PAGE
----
‘I Heard It Through The Grapevine’: Gladys Knight Predates Marvin Gaye
The checkered story of ‘I Heard It Through The Grapevine’ included Gladys and the group’s R&B No.1 version, before Marvin took ownership of the song.
The checkered story of “I Heard It Through The Grapevine” is one that always ends with Marvin Gaye as the punchline. For such an indelible classic in the annals of soul music, that’s only right and proper.
But as we document elsewhere, the Norman Whitfield/Barrett Strong song had been through a few incarnations before Marvin made it his own. Not to mention that it had already been an R&B No.1. On December 2, 1967, that distinction was granted to the exciting Motown interpretation of “Grapevine” by Gladys Knight and the Pips.
The first recording of the song, by the Miracles, was in the summer of 1966, but it wasn’t even deemed worthy of release. Then Gaye took his first go at it, but Whitfield’s enthusiasm for the take was not matched by that of Berry Gordy, so that also remained in the vaults. The next chapter was for Whitfield, not just a key songwriter but increasingly a producer of influence at Motown, to try the song out on Gladys and the Pips.
The group had enjoyed an R&B chart-topper, and US pop top tenner, as early as 1961, when Knight was a mere 17, with “Every Beat Of My Heart.” That Vee-Jay hit was followed by another Top 3 soul success, this time on Fury, with “Letter Full Of Tears,” after which there was a gap until 1964 for their next winner, on the Maxx label, with “Giving Up.”
1967 was a banner year for Knight and the Pips at Motown. In May, Whitfield recorded them on his co-write with Eddie Holland, “Everybody Needs Love,” a much-travelled Motown number first taped by Mary Wells in 1964. The Pips” reading soared to No.3 R&B.
Norman then returned to the studio with Knight and the family group to record their version of “Grapevine” just as “Everybody” was being released, and was glad he did. The results were scintillating, with Gladys’ urgent lead vocal perfectly in tune with the Pips’ backing vocals and propulsive double percussion, by both Uriel Jones on drums and Benny Benjamin on cymbals.
The track entered the R&B listings in late October and hit No.1 on the Billboard chart in early December, staying there until the new year, in a six-week reign. It came close to the top of the pop chart too, spending three weeks at No.2, held off the top by first the Monkees’ “Daydream Believer” and then The Beatles’ “Hello Goodbye.”
Listen to the Best Motown Songs Ever playlist.
“It wasn’t just a record for us,” Knight wrote in her autobiography, Between Each Line of Pain and Glory. “It was a work permit, and work came flowing our way.”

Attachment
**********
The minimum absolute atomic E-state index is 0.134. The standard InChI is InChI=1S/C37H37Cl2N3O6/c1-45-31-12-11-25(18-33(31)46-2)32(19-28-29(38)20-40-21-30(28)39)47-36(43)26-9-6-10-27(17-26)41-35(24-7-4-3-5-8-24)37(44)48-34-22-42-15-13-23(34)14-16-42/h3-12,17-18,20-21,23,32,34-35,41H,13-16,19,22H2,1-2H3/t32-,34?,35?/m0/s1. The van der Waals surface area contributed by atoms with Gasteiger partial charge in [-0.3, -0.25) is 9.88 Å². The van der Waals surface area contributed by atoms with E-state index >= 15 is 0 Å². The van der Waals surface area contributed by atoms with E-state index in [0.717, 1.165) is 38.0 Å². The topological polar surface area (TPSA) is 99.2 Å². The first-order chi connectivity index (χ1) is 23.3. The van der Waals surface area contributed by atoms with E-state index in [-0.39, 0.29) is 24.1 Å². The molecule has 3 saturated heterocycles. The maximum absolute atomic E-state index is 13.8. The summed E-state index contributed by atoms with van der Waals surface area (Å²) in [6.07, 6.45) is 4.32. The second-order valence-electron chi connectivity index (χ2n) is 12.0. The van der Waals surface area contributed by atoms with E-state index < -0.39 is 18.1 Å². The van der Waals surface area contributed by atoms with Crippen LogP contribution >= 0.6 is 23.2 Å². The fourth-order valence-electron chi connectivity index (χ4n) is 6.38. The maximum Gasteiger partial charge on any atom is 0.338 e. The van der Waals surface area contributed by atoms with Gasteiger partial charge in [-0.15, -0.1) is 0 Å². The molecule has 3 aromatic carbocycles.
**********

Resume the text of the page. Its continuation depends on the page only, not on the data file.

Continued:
Buy or stream “I Heard It Through The Grapevine” on Gladys Knight & the Pips’ Ultimate Collection.
December 4, 2015 at 6:18 am
No disrespect to Marvin intended, but how can anyone tell the story of “Grapevine” without discussing Creedence Clearwater Revival??? The song was originally written as just a generic soul tune with a heartbreak/betrayal angle, and that is exactly how Gladys & the Pips recorded it. Marvin deserves tremendous artistic credit for turning the sadness and heartbreak into a dark, haunting tale of suspicion, distrust and the agony of a love affair that is on the verge of breaking. He completely transformed the tone, message and “vibe” of the song, and made it what it is today.
However, while Marvin may have pointed out the direction, it was CCR that actually took the journey all the way down the dark road of suspicion and mistrust, and then on into the pit of paranoia and spite. Marvin’s voice was flexible enough to span the spectrum from soothing seductive pleasure to pain and heartbreak, but his “Grapevine” is still a bit too rich and mellow to the ear. Fogerty’s voice plunges down the path to utter destruction, from rumbling suspicion and insecurity to wails and gasps of soul-wrenching emotional pain. And then, after his anguished voice has broken, shattered and crawled off into the darkness to die, his guitar claws its way back up out of the pit to rage and rant some more. Flailing and staggering about for four angry, distortion-drenched minutes, like a hideous, wounded animal, it sinks its claws into your eardrums and drags you down into the pit along with every other shred of light remaining.
Sure, Marvin Gaye transformed the song and provided the template for one of the darkest, bluesiest soul ballads ever written. But it was CCR who turned it into a timeless piece of musical history.
August 17, 2017 at 3:29 pm
I fully disagree with the above post. History and time proved that Marvin’s version is the etarnal winner, wheras CCRs version is something for a niche audience and clearly a product of its time. Marvin’s version exhibits its own space in music history.